Property rights are important for economic exchange, but in much of the world they are not publicly guaranteed. Private market associations can fill this gap by providing an institutional structure to enforce agreements, but with this power comes the ability to extort from group members. Under what circumstances do private associations provide a stable environment for economic activity?
Normative

Adam Tebble: More Open Borders and Deep Structural Transformation

Building upon recent work on epistemic varieties of liberalism, avant-garde political agency and the theory and practice of activism, I claim that a liberal defence of more open borders does not presuppose either indifference to the problem of the deep structural sources of poverty in poorer countries, or the absence of an account of those structures’ transformation.
Empirical

Ilia and Jennifer Murtazashvili: Wealth Destroying States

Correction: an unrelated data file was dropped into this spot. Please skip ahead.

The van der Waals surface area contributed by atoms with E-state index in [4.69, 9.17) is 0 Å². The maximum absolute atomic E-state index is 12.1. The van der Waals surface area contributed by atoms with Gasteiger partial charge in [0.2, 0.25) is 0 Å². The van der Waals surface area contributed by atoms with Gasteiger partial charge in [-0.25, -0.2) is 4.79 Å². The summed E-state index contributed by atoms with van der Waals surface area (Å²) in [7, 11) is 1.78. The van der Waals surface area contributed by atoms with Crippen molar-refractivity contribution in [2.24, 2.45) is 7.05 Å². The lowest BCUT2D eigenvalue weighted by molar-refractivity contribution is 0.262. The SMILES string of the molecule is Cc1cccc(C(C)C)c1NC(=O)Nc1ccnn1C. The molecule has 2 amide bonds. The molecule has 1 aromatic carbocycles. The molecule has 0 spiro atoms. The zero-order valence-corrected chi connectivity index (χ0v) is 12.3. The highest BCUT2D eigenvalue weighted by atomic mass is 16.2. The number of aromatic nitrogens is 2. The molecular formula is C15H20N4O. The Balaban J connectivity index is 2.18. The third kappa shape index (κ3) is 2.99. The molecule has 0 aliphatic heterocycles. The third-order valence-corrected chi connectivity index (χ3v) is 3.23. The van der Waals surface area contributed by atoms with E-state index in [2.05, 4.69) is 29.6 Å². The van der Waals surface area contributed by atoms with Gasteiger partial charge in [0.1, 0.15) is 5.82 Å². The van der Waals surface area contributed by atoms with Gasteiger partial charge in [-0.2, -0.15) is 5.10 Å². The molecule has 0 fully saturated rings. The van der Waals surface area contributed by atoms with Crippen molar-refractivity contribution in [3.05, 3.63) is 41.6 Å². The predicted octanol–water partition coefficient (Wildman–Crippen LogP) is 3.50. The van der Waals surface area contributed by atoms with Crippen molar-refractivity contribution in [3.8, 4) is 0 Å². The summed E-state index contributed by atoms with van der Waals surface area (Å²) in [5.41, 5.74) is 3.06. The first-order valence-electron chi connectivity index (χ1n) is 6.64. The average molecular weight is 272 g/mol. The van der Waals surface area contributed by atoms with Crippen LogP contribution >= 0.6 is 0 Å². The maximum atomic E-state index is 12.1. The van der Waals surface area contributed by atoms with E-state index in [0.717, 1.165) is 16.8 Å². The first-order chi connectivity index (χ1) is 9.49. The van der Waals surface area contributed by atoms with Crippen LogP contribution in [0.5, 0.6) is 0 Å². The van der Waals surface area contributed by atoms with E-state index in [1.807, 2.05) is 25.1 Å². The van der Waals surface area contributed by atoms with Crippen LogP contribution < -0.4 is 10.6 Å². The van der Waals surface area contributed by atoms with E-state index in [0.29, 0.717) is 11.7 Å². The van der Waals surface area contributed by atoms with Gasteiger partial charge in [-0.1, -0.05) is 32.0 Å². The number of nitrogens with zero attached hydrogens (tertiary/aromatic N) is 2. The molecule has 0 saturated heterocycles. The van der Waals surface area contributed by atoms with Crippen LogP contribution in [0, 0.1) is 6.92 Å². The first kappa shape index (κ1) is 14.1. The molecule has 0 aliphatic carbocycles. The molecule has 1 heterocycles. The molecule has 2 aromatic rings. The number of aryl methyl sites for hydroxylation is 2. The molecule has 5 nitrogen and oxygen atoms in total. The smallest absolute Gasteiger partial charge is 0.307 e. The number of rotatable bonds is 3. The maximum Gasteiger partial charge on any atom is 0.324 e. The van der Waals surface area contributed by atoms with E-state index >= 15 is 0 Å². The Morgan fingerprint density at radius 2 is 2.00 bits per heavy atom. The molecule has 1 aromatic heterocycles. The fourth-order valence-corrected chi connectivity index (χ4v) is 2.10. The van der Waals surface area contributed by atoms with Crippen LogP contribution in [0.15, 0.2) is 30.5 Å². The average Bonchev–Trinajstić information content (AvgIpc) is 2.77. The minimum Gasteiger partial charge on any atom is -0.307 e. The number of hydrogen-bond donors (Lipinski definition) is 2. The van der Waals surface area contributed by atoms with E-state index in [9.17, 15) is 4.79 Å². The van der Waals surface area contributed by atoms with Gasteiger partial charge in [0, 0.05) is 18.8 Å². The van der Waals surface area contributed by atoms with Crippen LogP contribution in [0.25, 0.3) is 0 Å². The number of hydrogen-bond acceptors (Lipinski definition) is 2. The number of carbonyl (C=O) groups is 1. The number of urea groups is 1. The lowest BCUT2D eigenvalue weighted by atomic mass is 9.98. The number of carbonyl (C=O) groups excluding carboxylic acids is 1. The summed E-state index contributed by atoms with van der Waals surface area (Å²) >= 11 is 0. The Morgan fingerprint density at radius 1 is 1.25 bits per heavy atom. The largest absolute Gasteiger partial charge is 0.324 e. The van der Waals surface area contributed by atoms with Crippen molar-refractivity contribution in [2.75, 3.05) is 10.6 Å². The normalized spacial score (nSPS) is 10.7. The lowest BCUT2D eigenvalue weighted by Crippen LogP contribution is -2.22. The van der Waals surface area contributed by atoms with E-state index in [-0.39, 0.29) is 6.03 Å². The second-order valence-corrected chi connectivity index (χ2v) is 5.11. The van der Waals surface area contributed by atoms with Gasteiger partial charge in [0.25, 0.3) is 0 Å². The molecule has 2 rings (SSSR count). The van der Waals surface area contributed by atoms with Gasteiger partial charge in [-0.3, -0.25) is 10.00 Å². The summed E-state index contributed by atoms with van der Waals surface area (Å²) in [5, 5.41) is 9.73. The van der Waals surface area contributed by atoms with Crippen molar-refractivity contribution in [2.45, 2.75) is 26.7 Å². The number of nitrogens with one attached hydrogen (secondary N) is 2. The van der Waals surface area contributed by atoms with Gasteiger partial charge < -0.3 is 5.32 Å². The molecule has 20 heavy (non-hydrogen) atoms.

We use evidence from Afghanistan to illustrate how political instability and the absence of meaningful political constraints enables the predatory state. Foreign aid and foreign military intervention amplify the wealth-destroying features of political institutions.
Normative

Bart Wilson: The Meaning of Property in Things

What is property, and why does our species happen to have it? In this paper I explore how Homo sapiens acquires and cognizes the custom of property and why this might be relevant to understanding how property works in the 21st century.
Normative

Brian Kogelmann: Epistemic Polycentricity and the Theory of Public Entrepreneurship

Political theorists have recently shifted their focus from the normative properties of institutions to their epistemic ones. One popular thesis in the current literature is that democracy has desirable epistemic properties, at least when compared to other methods of social choice.
Empirical

Sara Lowes: Matrilineal Kinship and Spousal Cooperation: Evidence from the Matrilineal Belt

I examine how matrilineal relative to patrilineal kinship systems affect spousal cooperation. In matrilineal kinship systems, lineage and inheritance are traced through women.
Empirical

Dominic Parker and Bryan Leonard: Private Versus Government Ownership of Natural Resources: Evidence from the Bakken

Land ownership in the United States extends below ground, whereas most governments retain subsurface ownership. Which system generates greater resource use?